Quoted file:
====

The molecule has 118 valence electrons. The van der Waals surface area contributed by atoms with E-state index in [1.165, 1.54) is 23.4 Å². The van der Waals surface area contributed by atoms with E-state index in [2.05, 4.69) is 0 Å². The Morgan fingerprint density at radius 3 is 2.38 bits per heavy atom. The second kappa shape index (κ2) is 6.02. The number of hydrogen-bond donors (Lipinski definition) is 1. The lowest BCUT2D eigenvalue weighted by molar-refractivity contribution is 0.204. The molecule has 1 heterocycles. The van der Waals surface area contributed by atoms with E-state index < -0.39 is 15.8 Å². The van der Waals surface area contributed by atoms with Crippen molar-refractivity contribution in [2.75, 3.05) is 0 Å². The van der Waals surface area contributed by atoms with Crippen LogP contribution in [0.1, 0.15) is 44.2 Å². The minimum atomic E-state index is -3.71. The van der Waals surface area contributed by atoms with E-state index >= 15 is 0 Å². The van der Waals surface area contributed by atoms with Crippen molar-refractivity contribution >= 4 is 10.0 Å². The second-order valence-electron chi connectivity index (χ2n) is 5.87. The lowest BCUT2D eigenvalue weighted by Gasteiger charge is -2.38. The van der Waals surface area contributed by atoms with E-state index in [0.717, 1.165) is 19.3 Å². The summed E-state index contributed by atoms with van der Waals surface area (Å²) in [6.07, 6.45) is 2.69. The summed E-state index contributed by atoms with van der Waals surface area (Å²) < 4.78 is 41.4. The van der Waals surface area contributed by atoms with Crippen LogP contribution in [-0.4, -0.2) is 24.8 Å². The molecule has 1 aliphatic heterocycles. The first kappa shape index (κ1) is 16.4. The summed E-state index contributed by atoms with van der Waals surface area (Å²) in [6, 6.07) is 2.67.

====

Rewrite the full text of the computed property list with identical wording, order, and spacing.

The molecule has 118 valence electrons. The van der Waals surface area contributed by atoms with E-state index in [1.165, 1.54) is 23.4 Å². The van der Waals surface area contributed by atoms with E-state index in [2.05, 4.69) is 0 Å². The Morgan fingerprint density at radius 3 is 2.38 bits per heavy atom. The second kappa shape index (κ2) is 6.02. The number of hydrogen-bond donors (Lipinski definition) is 1. The lowest BCUT2D eigenvalue weighted by molar-refractivity contribution is 0.204. The molecule has 1 heterocycles. The van der Waals surface area contributed by atoms with E-state index < -0.39 is 15.8 Å². The van der Waals surface area contributed by atoms with Crippen molar-refractivity contribution in [2.75, 3.05) is 0 Å². The van der Waals surface area contributed by atoms with Crippen LogP contribution in [0.1, 0.15) is 44.2 Å². The minimum atomic E-state index is -3.71. The van der Waals surface area contributed by atoms with E-state index >= 15 is 0 Å². The van der Waals surface area contributed by atoms with Crippen molar-refractivity contribution >= 4 is 10.0 Å². The second-order valence-electron chi connectivity index (χ2n) is 5.87. The lowest BCUT2D eigenvalue weighted by Gasteiger charge is -2.38. The van der Waals surface area contributed by atoms with E-state index in [0.717, 1.165) is 19.3 Å². The summed E-state index contributed by atoms with van der Waals surface area (Å²) in [6.07, 6.45) is 2.69. The summed E-state index contributed by atoms with van der Waals surface area (Å²) < 4.78 is 41.4. The van der Waals surface area contributed by atoms with Crippen LogP contribution in [-0.4, -0.2) is 24.8 Å². The molecule has 1 aliphatic heterocycles. The first kappa shape index (κ1) is 16.4. The summed E-state index contributed by atoms with van der Waals surface area (Å²) in [6, 6.07) is 2.67.